The company agreed to provide information regarding disciplinary actions taken against union employees but refused to provide similar information about non-union employees. The union filed an unfair labor practice charge, and on the eve of the hearing, the company turned over the information about non-union employees. Nonetheless, an ALJ found that the delay violated Sections 8(a)(1) and 8(a)(5) of the NLRA.

The NLRB upheld the findings of the ALJ, and the employer petitioned for review by the U.S. Court of Appeals for the Tenth Circuit. The only question before the court was whether the disciplinary information about non-union employees was relevant to the union's processing of the grievance. The court acknowledged that non-union employees are not always relevant comparators with their unionized counterparts, but found that the particular reason for the employee's termination – the company's ethics policy – applied to union and non-union employees equally. Moreover, according to the court, the union had explained the relevance of the information in a letter to the company. Accordingly, the court denied the employer's petition for review, and enforced the Board's order.

Another social media policy bites the dust. Drawing from the Board's recent Costco decision, ALJ Clifford H. Anderson found that an employer's social media policies, handbook statements, and rules of conduct had a chilling effect on employees' Section 7 rights. The ALJ ruled that the portion of EchoStar's social media policy that prohibited employees from making "disparaging or defamatory comments about EchoStar, its employees, officers, directors, vendors, customers, partners, affiliates, or our, or their products/services" would chill a reasonable employee's exercise of his or her Section 7 rights, even though the policy cautioned employees to "remember to use good judgment." The ALJ also found that prohibiting employees from using personal social media on "company time" violated Section 7, because the term "company time" did not clearly convey to employees that they could use personal social media on breaks, during lunch, and before and after work.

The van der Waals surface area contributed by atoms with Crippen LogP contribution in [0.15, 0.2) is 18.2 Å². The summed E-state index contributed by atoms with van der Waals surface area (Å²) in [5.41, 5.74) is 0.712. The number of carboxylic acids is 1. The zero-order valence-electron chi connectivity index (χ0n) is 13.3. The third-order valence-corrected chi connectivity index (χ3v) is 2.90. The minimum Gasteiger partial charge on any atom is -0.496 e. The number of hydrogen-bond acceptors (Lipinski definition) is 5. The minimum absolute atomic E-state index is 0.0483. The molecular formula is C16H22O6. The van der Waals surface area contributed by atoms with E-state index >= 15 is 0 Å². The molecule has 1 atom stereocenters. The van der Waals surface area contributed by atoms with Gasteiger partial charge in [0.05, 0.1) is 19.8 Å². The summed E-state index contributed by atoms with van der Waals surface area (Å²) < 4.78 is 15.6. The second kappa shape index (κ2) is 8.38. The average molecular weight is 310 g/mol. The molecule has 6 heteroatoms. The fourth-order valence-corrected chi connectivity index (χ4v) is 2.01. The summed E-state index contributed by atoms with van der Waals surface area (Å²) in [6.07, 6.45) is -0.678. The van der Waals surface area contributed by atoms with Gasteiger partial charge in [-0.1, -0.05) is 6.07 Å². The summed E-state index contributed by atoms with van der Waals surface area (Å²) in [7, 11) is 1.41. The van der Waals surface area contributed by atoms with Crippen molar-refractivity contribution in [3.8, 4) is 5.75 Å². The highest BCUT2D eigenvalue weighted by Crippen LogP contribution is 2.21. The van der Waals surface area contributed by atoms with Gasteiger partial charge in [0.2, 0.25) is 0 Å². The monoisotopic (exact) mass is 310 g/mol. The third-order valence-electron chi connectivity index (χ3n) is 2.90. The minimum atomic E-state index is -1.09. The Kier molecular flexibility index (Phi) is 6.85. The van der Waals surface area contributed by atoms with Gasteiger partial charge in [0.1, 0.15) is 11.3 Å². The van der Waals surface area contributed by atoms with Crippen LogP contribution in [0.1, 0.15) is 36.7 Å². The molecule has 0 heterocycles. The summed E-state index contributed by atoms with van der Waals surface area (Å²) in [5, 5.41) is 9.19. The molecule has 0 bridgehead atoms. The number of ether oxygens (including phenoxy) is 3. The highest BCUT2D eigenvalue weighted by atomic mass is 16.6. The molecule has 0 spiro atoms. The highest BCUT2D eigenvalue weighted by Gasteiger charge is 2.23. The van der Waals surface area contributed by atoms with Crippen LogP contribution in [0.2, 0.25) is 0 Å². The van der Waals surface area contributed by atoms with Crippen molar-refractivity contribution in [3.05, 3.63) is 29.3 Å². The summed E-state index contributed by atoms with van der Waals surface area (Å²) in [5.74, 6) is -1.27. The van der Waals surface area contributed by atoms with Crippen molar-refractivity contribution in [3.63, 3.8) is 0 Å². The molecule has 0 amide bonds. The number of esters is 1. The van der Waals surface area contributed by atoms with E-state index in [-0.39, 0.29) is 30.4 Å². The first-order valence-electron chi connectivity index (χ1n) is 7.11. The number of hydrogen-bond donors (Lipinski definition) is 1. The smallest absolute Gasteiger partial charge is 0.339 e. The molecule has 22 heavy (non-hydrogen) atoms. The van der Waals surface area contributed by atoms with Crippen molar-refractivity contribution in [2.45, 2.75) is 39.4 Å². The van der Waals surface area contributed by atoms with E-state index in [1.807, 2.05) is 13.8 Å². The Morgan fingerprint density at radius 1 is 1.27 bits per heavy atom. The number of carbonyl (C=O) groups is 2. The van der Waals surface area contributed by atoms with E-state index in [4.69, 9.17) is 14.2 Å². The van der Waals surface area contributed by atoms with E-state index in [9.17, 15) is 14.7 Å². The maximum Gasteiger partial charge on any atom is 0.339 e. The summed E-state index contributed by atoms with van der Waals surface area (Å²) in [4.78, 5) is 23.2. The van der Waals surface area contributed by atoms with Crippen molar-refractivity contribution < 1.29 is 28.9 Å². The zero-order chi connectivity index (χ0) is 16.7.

The ALJ also found that the company's "contact with media" and "contact with government agencies" policies violated the Act, because they said that employees could not have such contact without "prior authorization from the Corporate Communications Department." EchoStar argued that it would be obvious to a reasonable employee that the rule applied only to contacts directed to the company, and not to the employee as an individual, but the ALJ concluded that "a reasonable employee would have been left in doubt about what the employee could or could not do under the rule and that doubt would chill that employee's unfettered exercise of Section 7 rights."

A confidentiality provision in the "Investigations" section of the employee handbook was also found to chill employees' Section 7 rights, because the ALJ said that employees would reasonably understand the rule to be a complete prohibition on discussing or disclosing information about the company's internal investigations. Finally, the ALJ addressed the handbook's rule against "insubordination," which the handbook defined as the "refusal to follow a reasonable work directive or undermining the Company, management or employees." (Emphasis added.) The ALJ said that the second part of the handbook definition broadened the definition of "insubordination" beyond its meaning in the English language and "create[d] a 'Frankenstein definition within the rule that creates a new word form.'"

Grievant is deceased, but company must go forward with arbitration, court says. Reversing the decision of a federal district court, the U.S. Court of Appeals for the Eighth Circuit has ruled that an employer must arbitrate the alleged wrongful discharge of an employee who died in an automobile accident five days before his arbitration was scheduled to take place. The court noted that the labor agreement did not exclude from arbitration the claims of a grievant who died before arbitration proceedings began. Moreover, the agreement provided that, if the supervisor and the employee failed to resolve a grievance, the union took control of the process going forward; accordingly, the "parties" to the arbitration were the employer and the union, and not the discharged employee.

Roundup of other recent NLRB developments previously covered by Constangy:

   • NLRB clubs Costco social media policy
   • Car dealership must "cease and desist" from requiring courteous
    behavior, NLRB rules
   • The end of common sense? NLRB decision on off-duty access
    leaves employers in a bind
   • Eleventh Circuit tosses NLRB finding on "supervisor" status

THE GOOD, THE BAD AND THE UGLY